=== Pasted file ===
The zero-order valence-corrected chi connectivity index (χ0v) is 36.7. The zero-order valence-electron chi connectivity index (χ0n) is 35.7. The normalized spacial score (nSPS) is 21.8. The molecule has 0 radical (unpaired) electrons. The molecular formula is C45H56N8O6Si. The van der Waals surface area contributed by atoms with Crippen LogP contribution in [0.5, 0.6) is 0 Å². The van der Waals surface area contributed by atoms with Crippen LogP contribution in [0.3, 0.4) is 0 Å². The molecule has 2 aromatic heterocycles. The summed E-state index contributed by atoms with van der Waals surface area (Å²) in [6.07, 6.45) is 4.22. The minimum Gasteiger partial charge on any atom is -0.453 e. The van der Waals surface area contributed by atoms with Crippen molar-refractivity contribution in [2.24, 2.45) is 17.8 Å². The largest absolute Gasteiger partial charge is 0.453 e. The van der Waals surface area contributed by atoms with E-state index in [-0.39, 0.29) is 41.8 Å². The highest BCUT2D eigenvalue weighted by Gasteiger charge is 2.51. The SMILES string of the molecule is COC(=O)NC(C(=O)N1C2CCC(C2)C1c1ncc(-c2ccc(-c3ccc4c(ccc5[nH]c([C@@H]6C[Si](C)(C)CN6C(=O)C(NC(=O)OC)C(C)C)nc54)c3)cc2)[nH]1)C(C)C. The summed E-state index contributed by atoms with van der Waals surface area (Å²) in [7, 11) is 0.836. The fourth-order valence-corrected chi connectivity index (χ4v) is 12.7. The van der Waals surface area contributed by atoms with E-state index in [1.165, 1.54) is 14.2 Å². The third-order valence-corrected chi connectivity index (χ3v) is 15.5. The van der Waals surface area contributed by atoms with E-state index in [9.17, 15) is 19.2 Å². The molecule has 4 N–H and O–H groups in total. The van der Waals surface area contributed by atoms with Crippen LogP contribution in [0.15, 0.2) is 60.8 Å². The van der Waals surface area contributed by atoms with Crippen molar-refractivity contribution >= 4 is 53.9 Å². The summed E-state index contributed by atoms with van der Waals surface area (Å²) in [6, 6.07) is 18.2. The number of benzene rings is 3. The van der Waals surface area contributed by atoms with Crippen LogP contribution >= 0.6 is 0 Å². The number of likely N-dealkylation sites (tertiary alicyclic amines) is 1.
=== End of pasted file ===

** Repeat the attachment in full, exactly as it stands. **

The zero-order valence-corrected chi connectivity index (χ0v) is 36.7. The zero-order valence-electron chi connectivity index (χ0n) is 35.7. The normalized spacial score (nSPS) is 21.8. The molecule has 0 radical (unpaired) electrons. The molecular formula is C45H56N8O6Si. The van der Waals surface area contributed by atoms with Crippen LogP contribution in [0.5, 0.6) is 0 Å². The van der Waals surface area contributed by atoms with Crippen LogP contribution in [0.3, 0.4) is 0 Å². The molecule has 2 aromatic heterocycles. The summed E-state index contributed by atoms with van der Waals surface area (Å²) in [6.07, 6.45) is 4.22. The minimum Gasteiger partial charge on any atom is -0.453 e. The van der Waals surface area contributed by atoms with Crippen molar-refractivity contribution in [2.24, 2.45) is 17.8 Å². The largest absolute Gasteiger partial charge is 0.453 e. The van der Waals surface area contributed by atoms with E-state index in [-0.39, 0.29) is 41.8 Å². The highest BCUT2D eigenvalue weighted by Gasteiger charge is 2.51. The SMILES string of the molecule is COC(=O)NC(C(=O)N1C2CCC(C2)C1c1ncc(-c2ccc(-c3ccc4c(ccc5[nH]c([C@@H]6C[Si](C)(C)CN6C(=O)C(NC(=O)OC)C(C)C)nc54)c3)cc2)[nH]1)C(C)C. The summed E-state index contributed by atoms with van der Waals surface area (Å²) in [7, 11) is 0.836. The fourth-order valence-corrected chi connectivity index (χ4v) is 12.7. The van der Waals surface area contributed by atoms with E-state index in [1.165, 1.54) is 14.2 Å². The third-order valence-corrected chi connectivity index (χ3v) is 15.5. The van der Waals surface area contributed by atoms with E-state index in [9.17, 15) is 19.2 Å². The molecule has 4 N–H and O–H groups in total. The van der Waals surface area contributed by atoms with Crippen LogP contribution in [0.15, 0.2) is 60.8 Å². The van der Waals surface area contributed by atoms with Crippen molar-refractivity contribution >= 4 is 53.9 Å². The summed E-state index contributed by atoms with van der Waals surface area (Å²) in [6, 6.07) is 18.2. The number of benzene rings is 3. The van der Waals surface area contributed by atoms with Crippen LogP contribution >= 0.6 is 0 Å². The number of likely N-dealkylation sites (tertiary alicyclic amines) is 1.